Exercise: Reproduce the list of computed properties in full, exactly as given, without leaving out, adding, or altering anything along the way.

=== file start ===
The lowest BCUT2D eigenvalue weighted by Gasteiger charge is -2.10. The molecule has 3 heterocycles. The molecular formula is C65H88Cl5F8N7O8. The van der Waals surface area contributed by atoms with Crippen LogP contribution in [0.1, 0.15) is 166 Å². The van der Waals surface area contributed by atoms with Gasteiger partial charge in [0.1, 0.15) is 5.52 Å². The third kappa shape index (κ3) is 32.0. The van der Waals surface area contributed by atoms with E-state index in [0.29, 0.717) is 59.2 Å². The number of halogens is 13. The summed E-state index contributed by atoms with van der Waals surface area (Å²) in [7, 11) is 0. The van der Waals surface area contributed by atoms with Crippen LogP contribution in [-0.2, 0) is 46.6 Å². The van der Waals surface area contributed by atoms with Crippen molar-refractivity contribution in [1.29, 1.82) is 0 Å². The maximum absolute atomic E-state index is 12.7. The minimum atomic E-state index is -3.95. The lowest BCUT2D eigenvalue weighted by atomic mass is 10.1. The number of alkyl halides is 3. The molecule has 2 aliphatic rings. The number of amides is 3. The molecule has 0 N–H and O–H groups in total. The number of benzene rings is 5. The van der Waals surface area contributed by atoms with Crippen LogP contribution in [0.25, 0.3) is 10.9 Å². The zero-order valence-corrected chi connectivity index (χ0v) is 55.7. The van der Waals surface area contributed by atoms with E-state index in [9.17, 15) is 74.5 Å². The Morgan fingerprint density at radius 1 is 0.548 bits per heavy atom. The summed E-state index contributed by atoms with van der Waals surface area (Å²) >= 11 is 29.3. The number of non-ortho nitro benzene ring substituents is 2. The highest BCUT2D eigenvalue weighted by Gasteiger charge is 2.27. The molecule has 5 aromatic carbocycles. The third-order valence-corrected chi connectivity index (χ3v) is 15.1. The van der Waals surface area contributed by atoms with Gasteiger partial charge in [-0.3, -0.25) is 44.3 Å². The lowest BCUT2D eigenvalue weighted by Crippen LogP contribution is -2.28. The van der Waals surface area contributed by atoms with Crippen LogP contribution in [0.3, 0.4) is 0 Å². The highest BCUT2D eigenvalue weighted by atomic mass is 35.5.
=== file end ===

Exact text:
The lowest BCUT2D eigenvalue weighted by Gasteiger charge is -2.10. The molecule has 3 heterocycles. The molecular formula is C65H88Cl5F8N7O8. The van der Waals surface area contributed by atoms with Crippen LogP contribution in [0.1, 0.15) is 166 Å². The van der Waals surface area contributed by atoms with Gasteiger partial charge in [0.1, 0.15) is 5.52 Å². The third kappa shape index (κ3) is 32.0. The van der Waals surface area contributed by atoms with E-state index in [0.29, 0.717) is 59.2 Å². The number of halogens is 13. The summed E-state index contributed by atoms with van der Waals surface area (Å²) in [7, 11) is 0. The van der Waals surface area contributed by atoms with Crippen LogP contribution in [-0.2, 0) is 46.6 Å². The van der Waals surface area contributed by atoms with Crippen molar-refractivity contribution in [1.29, 1.82) is 0 Å². The maximum absolute atomic E-state index is 12.7. The minimum atomic E-state index is -3.95. The lowest BCUT2D eigenvalue weighted by atomic mass is 10.1. The number of alkyl halides is 3. The molecule has 2 aliphatic rings. The number of amides is 3. The molecule has 0 N–H and O–H groups in total. The number of benzene rings is 5. The van der Waals surface area contributed by atoms with Crippen LogP contribution in [0.25, 0.3) is 10.9 Å². The zero-order valence-corrected chi connectivity index (χ0v) is 55.7. The van der Waals surface area contributed by atoms with E-state index in [9.17, 15) is 74.5 Å². The Morgan fingerprint density at radius 1 is 0.548 bits per heavy atom. The summed E-state index contributed by atoms with van der Waals surface area (Å²) >= 11 is 29.3. The number of non-ortho nitro benzene ring substituents is 2. The highest BCUT2D eigenvalue weighted by Gasteiger charge is 2.27. The molecule has 5 aromatic carbocycles. The third-order valence-corrected chi connectivity index (χ3v) is 15.1. The van der Waals surface area contributed by atoms with Gasteiger partial charge in [-0.3, -0.25) is 44.3 Å². The lowest BCUT2D eigenvalue weighted by Crippen LogP contribution is -2.28. The van der Waals surface area contributed by atoms with Crippen LogP contribution in [0.3, 0.4) is 0 Å². The highest BCUT2D eigenvalue weighted by atomic mass is 35.5.